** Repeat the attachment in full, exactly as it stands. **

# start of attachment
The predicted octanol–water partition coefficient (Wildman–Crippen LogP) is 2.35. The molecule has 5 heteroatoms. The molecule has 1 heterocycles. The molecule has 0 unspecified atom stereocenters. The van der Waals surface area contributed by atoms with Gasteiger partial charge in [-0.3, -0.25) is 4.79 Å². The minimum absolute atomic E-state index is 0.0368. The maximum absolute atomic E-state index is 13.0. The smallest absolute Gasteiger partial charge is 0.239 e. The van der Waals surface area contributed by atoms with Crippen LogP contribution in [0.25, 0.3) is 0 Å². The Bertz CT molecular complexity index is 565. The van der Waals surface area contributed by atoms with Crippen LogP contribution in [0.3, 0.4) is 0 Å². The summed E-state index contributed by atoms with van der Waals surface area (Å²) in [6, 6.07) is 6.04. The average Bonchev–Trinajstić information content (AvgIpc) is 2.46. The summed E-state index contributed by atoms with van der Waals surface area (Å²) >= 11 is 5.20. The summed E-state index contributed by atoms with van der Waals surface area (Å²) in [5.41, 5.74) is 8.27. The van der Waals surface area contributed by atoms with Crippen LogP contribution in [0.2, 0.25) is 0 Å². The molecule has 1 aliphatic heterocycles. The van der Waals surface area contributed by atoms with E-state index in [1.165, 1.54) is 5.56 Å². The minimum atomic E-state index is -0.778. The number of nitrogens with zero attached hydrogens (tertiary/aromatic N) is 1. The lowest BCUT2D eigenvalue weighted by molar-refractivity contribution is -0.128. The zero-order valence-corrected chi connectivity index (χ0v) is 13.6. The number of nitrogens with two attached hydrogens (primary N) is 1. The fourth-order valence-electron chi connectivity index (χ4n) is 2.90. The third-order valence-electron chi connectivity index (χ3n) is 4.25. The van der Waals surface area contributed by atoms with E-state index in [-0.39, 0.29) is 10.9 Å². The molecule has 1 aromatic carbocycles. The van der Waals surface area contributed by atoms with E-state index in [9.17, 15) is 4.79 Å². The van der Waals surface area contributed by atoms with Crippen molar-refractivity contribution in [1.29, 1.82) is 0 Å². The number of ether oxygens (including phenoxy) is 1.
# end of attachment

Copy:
The predicted octanol–water partition coefficient (Wildman–Crippen LogP) is 2.35. The molecule has 5 heteroatoms. The molecule has 1 heterocycles. The molecule has 0 unspecified atom stereocenters. The van der Waals surface area contributed by atoms with Gasteiger partial charge in [-0.3, -0.25) is 4.79 Å². The minimum absolute atomic E-state index is 0.0368. The maximum absolute atomic E-state index is 13.0. The smallest absolute Gasteiger partial charge is 0.239 e. The van der Waals surface area contributed by atoms with Crippen LogP contribution in [0.25, 0.3) is 0 Å². The Bertz CT molecular complexity index is 565. The van der Waals surface area contributed by atoms with Crippen LogP contribution in [0.3, 0.4) is 0 Å². The summed E-state index contributed by atoms with van der Waals surface area (Å²) in [6, 6.07) is 6.04. The average Bonchev–Trinajstić information content (AvgIpc) is 2.46. The summed E-state index contributed by atoms with van der Waals surface area (Å²) >= 11 is 5.20. The summed E-state index contributed by atoms with van der Waals surface area (Å²) in [5.41, 5.74) is 8.27. The van der Waals surface area contributed by atoms with Crippen LogP contribution in [0.2, 0.25) is 0 Å². The molecule has 1 aliphatic heterocycles. The van der Waals surface area contributed by atoms with E-state index in [1.165, 1.54) is 5.56 Å². The minimum atomic E-state index is -0.778. The number of nitrogens with zero attached hydrogens (tertiary/aromatic N) is 1. The lowest BCUT2D eigenvalue weighted by molar-refractivity contribution is -0.128. The zero-order valence-corrected chi connectivity index (χ0v) is 13.6. The number of nitrogens with two attached hydrogens (primary N) is 1. The fourth-order valence-electron chi connectivity index (χ4n) is 2.90. The third-order valence-electron chi connectivity index (χ3n) is 4.25. The van der Waals surface area contributed by atoms with E-state index in [-0.39, 0.29) is 10.9 Å². The molecule has 1 aromatic carbocycles. The van der Waals surface area contributed by atoms with E-state index in [9.17, 15) is 4.79 Å². The van der Waals surface area contributed by atoms with Crippen molar-refractivity contribution in [1.29, 1.82) is 0 Å². The number of ether oxygens (including phenoxy) is 1.